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CAYO SANTA MARIA, Cuba—The other
week, when the most popular man in the world and our humourless
chap who seems likely to lose his job later this year met in
their mysterious confab in Ottawa, they emerged with the usual
palaver of platitudes about undying friendships and interlocking
interests. The one thing it is guaranteed they never discussed
One reason was
Cayo Santa Maria, a magnificent resort run by Spain’s Sol Melia,
world’s largest resort hotel company that has more than 300 hotels
in 27 countries—everywhere on the globe except Russia, Canada, the
United States and Australia.
There are 28
cabanas sprinkled through 12 acres of palm trees. The digs are equal
to any Toronto hotel room. The food is wonderful, unending. Six
immaculate tennis courts. A basketball court. A superb gym, with 21
expensive pieces of equipment. A spa. The white sand beach,
stretching to the sky, is softer than a baby’s bottom. Four
restaurants—with unlimited drinks. A different brilliant floorshow
in the theatre each night. Music all day. everywhere.
There are four
bars, two of them open 24 hours—with unlimited drinks. How Sol Melia
can give away free drinks for 24 hours each day is a puzzlement, but
you don’t become the world’s largest resort chain by being dumb. One
of the two largest curvaceous swimming pools—50 yards long speckled
with islands of palm trees—ends with a bar jutting into the water
(drink while you swim) and decorated with three flags, the Canadian
one, the Ontario one and the Quebec one.
There are 700 guests here; 528 of them are Canadian. Sol Melia now
has 24 similar resorts in Cuba and reports the Canadian ratio is
basically the same. Fidel is very grateful for the money. The
Canucks are very grateful for the sun.
Would-be travellers, I’ve learned since last being here in 1998, no
longer go to travel agents. They go to the Internet. So we observe,
in Cuba, Middle Canada. Orangeville, Picton. Nanaimo, Sudbury,
middle-class Quebec. There is, in view, more worrisome bellies, and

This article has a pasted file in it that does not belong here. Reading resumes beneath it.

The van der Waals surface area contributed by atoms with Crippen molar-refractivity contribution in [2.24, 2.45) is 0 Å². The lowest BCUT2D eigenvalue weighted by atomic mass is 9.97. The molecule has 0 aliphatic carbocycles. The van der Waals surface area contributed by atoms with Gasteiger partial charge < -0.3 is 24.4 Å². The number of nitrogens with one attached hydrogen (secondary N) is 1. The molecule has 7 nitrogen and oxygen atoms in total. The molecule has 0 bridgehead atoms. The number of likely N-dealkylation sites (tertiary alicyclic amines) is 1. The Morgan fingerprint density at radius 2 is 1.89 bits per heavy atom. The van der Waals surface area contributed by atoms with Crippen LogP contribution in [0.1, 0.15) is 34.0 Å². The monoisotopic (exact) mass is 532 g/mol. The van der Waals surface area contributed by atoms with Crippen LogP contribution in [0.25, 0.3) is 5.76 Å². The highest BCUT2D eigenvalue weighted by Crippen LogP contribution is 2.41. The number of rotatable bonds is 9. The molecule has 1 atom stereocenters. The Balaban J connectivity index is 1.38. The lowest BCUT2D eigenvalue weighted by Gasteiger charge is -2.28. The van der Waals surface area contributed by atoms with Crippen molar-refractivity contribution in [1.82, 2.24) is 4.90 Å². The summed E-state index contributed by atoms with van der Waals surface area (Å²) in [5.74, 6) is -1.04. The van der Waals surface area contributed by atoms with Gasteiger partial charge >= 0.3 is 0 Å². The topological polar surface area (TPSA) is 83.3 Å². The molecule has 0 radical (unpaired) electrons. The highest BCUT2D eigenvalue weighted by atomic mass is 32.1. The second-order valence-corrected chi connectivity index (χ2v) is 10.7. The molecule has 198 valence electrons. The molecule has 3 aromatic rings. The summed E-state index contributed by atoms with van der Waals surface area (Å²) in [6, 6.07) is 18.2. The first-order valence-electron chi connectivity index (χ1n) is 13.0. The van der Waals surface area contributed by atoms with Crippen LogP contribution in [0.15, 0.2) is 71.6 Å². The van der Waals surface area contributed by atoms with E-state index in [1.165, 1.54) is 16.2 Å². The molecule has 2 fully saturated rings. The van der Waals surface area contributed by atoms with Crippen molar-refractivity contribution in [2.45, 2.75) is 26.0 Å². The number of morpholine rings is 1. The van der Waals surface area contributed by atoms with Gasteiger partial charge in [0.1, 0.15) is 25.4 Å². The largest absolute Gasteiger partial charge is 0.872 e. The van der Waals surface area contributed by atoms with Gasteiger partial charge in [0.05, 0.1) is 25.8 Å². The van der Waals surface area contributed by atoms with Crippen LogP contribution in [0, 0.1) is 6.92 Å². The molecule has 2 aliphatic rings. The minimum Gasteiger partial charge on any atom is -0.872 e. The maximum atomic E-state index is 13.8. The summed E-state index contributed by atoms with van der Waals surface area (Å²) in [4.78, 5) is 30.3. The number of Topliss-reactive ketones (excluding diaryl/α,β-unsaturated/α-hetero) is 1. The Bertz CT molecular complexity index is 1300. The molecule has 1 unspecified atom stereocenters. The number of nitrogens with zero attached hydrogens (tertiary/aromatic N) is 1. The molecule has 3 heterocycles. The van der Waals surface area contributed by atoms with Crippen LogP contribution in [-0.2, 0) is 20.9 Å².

tattoos, than can be imagined. And too many 50-year-old women who
should be put in jail, in bikinis that are designed to conceal but
instead reveal expanses of flesh that hitherto could be seen only in
the shower. There is nothing more pitiful than a 60-year-old male,
pretending to be a teen-ager, wearing a baseball cap. Backwards.
Director General of the resort, Alonso Morillo Rodriguez, is from
Spain. He inspects his estate each day on a Vespa scooter. Head Chef
from Italy. Head of Food&Beverage from Venezuela. The ticket, for a
couple on a two-week package including charter air fare from Canada:
In 1959 law school grad Fidel Castro and med school grad Che Guevara
marched out of the mountains and into Havana as dictator Batista
fled to Europe with his buddies and a reported $300 million. Moscow
had gleefully found a little communist brother 90 miles from Miami.
As P.J. O’Rourke put it, “The Cuban got the luxury of running their
economy along the lines of a Berkeley commune, and like California
hippies wheedling their parents for cash, someone else paid the
Castro has now outlasted 10 American presidents. He is an ailing 82
and this month was revealed as mastering how to blog his friends;
while younger brother Raoul runs the show as the island of 11
million still leads Latin America in health care and education
ideals. There are 40 universities in Cuba and yes there are doctors
driving taxis and our waiter at dinner confesses to being a graduate
teacher but can make “far more” by carrying dishes.
Big Brother Moscow disappeared in 1991 with the collapse of the
Soviet Union and, by coincidence, Canada’s giant Sherritt
International Corp. arrived in Cuba the same year. What we now have
is communism mixed with capitalism. Tourism, thanks to all those
Canadians, is now the country’s top foreign currency earner.
Sherritt has two-thirds of Cuba’s domestic oil production.
It has drilled more than 160 wells on the island. The product is
sold to the government of Cuba. Most of it goes to the state’s power
plants which generate the bulk of Cuba’s electricity. That consumes
31,600 barrels a day. Sherritt is in for the long haul. It is
estimated the island may contain more than nine billion barrels of
oil. More good luck? Cuba also possesses about a third of the
world’s nickel reserves. Sherritt, which is heavy into nickel around
the globe, has a huge mine here.
In 1996, the U.S. State Department wrote a letter to Ian Delaney,
chief executive officer of Sherritt, informing him that heretofore
neither he, his wife, his children, his relatives, or his eight
board members would be allowed to set foot on American soil. This
was the infamous Helms-Burton Act, devised by the wealthy
Cuban-Americans in Florida (Bacardi Rum etc.) to topple Fidel and
starve his island. Former president Jimmy Carter said, “I think of
all the things that have ever been done in my country, this is the
stupidest.” The United Nations General Assembly voted to condemn the
American embargo on Cuba by a vote of 137 to three. The three? The
United States, Israel and Uzbekistan. The Delaney family exists
quite well in Toronto.
Canada’s attitude (financial) to Cuba is embarrassing. The U.S.
attitude (starvation) to Cuba is shameful.
That’s why Barack and Steve never talk about Cuba.
April 17, 2009